The last 24 months have seen some great progression and praise for L’Avenue and his musical works. Last month saw the release of Into the Night, his first full length album after the release of the ‘Cherry Crush’ EP last year. So.. Fakeman thought it was about time to sit down and chat with the man himself… Enjoy.
Jesse, thanks for coming along and chatting with Fakeman! First questions to start nice and slow. Where does the name L’Avenue come from?
When I embarked on this project I had a list of names as long as my arm, and I was determined to find something that would work in the retrowave genre but also be unique … kind of visually in mind mind I saw this road at sunset leading to the ocean with palms either side of it (you know LA vibes), so I was thinking boulevard, street and “avenue” popped in and I though “The Avenue” but discovered there was an act with that already so I thought let’s go full francais and go “La Avenue” but I was rudely informed by Google translate that that was incorrect and I should know better and it should be “L’Avenue”. Voila. This also sort felt like the name of a night club or a restaurant downtown Miami in 1985.
So ‘Into the Night’ was released last month. It’s a smooth progression for the scene but has all those tropes we have come to know and love from your sound. How was the production process?
Similarly to the project name when I started I had a load sketches, vibes, ideas as long as my arm that became sort of the development phase of the L’Avenue sound. It was a very prolific time and I realised I pretty much had about 1-2 albums worth of material and so out of that I picked the strongest ideas and started to develop those fully. I never wanted to release a whole album first I thought it would be best to come out with an EP in the scene and then an album later on once people knew me. So I selected few tracks for Cherry Crush and then wrote a few new ones. Once Cherry Crush was out I then went back to the album and swapped some tunes for new ones so the album would have a variety of “flavours” and also work as flow from beginning to end. I now have enough material for two more EPs from tracks that just purely just didn’t sit in the “flow” of the album. I’m now going to polish those off.
Is there a conscious vibe to the L’Avenue sound from your point of view? I often compare it to a film auteur in that you hear your music and you instantly know it’s you. Is that purposeful on your part?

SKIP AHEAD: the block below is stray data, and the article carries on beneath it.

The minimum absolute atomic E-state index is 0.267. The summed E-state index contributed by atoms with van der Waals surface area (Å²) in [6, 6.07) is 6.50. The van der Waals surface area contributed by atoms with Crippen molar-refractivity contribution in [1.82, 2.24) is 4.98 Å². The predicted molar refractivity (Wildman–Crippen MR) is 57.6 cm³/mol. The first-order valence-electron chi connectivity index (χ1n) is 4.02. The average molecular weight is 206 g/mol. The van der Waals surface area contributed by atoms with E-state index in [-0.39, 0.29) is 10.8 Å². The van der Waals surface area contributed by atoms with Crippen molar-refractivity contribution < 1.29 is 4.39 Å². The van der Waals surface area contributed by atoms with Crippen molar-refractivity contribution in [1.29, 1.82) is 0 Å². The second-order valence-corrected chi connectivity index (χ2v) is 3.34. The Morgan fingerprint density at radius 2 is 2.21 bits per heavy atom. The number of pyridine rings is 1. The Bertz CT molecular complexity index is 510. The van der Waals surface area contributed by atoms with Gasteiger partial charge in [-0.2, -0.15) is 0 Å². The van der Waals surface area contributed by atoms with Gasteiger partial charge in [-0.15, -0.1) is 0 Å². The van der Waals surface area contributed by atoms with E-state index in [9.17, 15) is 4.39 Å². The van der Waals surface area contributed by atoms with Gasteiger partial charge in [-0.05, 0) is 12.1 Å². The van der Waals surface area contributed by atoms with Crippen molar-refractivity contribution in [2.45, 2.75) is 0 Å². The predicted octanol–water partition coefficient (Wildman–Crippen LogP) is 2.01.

That’s an interesting question … not totally conscious to be honest, I much prefer to get lost in the “feeling” of the 80s, not just the music but the fashion, the interior design, design from magazines / ads, cars, school life, etc.. I started buying copies of 80s Vogue magazines from Ebay just to look back through the ads and editorials to re-experience that time, obviously movies are the perfect immersion and I use Instagram a lot. I realised recently that I’d saved over 17k images on Insta for my account! Gulp. A lot of inspiration comes from there. So whenever I’m in the studio I try and picture an experience or vibe from that time – it helps focus the mood of the music and also edit out any sounds or feels that are outside of that time zone and don’t fit the 80s aesthetic.
Did the lockdown escalate any of the production of ‘Into the Night’? It feels like the many musicians have used the time wisely to craft some epic releases.
I wish! I’m a family man with 2x businesses (graphic design and a music publication) that I had to keep afloat through that period, so to be honest it was pretty stressful and not conducive to a creative environment. I did manage to crack out a remix for The Midnight competition and do some post production on a lot of the album but yes, it would’ve been great to have a few months off. The album would’ve come much faster if that had been the case.
‘Cherry Crush’ was not only a hugely successful debut for you, but it made a real wave. How did you feel about it’s reception and the ongoing popularity of the record? Was there any anxiety going into this album?